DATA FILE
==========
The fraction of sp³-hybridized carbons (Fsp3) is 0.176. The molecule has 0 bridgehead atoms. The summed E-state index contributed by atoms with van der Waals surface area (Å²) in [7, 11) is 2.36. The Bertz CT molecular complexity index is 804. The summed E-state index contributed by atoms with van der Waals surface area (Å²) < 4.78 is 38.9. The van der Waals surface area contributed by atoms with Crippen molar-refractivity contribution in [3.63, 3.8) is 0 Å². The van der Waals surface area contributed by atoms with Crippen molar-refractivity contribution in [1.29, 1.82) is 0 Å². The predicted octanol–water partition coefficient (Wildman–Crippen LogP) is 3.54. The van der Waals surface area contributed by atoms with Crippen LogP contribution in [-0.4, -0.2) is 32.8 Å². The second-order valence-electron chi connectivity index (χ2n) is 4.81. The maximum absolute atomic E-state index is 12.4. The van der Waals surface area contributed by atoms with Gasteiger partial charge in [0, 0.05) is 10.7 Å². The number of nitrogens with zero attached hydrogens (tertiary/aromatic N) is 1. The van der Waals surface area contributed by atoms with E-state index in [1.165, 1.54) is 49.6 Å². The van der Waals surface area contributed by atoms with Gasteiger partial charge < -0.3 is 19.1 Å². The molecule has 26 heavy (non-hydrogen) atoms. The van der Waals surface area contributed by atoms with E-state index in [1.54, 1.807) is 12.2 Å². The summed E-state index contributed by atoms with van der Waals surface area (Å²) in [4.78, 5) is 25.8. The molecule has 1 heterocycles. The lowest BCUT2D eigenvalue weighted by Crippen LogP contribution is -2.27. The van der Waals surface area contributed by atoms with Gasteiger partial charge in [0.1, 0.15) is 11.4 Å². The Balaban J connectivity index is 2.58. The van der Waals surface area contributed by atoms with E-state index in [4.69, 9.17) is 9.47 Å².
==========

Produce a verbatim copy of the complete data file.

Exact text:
The fraction of sp³-hybridized carbons (Fsp3) is 0.176. The molecule has 0 bridgehead atoms. The summed E-state index contributed by atoms with van der Waals surface area (Å²) in [7, 11) is 2.36. The Bertz CT molecular complexity index is 804. The summed E-state index contributed by atoms with van der Waals surface area (Å²) < 4.78 is 38.9. The van der Waals surface area contributed by atoms with Crippen molar-refractivity contribution in [3.63, 3.8) is 0 Å². The van der Waals surface area contributed by atoms with Crippen molar-refractivity contribution in [1.29, 1.82) is 0 Å². The predicted octanol–water partition coefficient (Wildman–Crippen LogP) is 3.54. The van der Waals surface area contributed by atoms with Crippen LogP contribution in [-0.4, -0.2) is 32.8 Å². The second-order valence-electron chi connectivity index (χ2n) is 4.81. The maximum absolute atomic E-state index is 12.4. The van der Waals surface area contributed by atoms with Gasteiger partial charge in [0, 0.05) is 10.7 Å². The number of nitrogens with zero attached hydrogens (tertiary/aromatic N) is 1. The van der Waals surface area contributed by atoms with E-state index in [1.165, 1.54) is 49.6 Å². The van der Waals surface area contributed by atoms with Gasteiger partial charge < -0.3 is 19.1 Å². The molecule has 26 heavy (non-hydrogen) atoms. The van der Waals surface area contributed by atoms with E-state index in [1.54, 1.807) is 12.2 Å². The summed E-state index contributed by atoms with van der Waals surface area (Å²) in [4.78, 5) is 25.8. The molecule has 1 heterocycles. The lowest BCUT2D eigenvalue weighted by Crippen LogP contribution is -2.27. The van der Waals surface area contributed by atoms with Gasteiger partial charge in [0.1, 0.15) is 11.4 Å². The Balaban J connectivity index is 2.58. The van der Waals surface area contributed by atoms with E-state index in [4.69, 9.17) is 9.47 Å².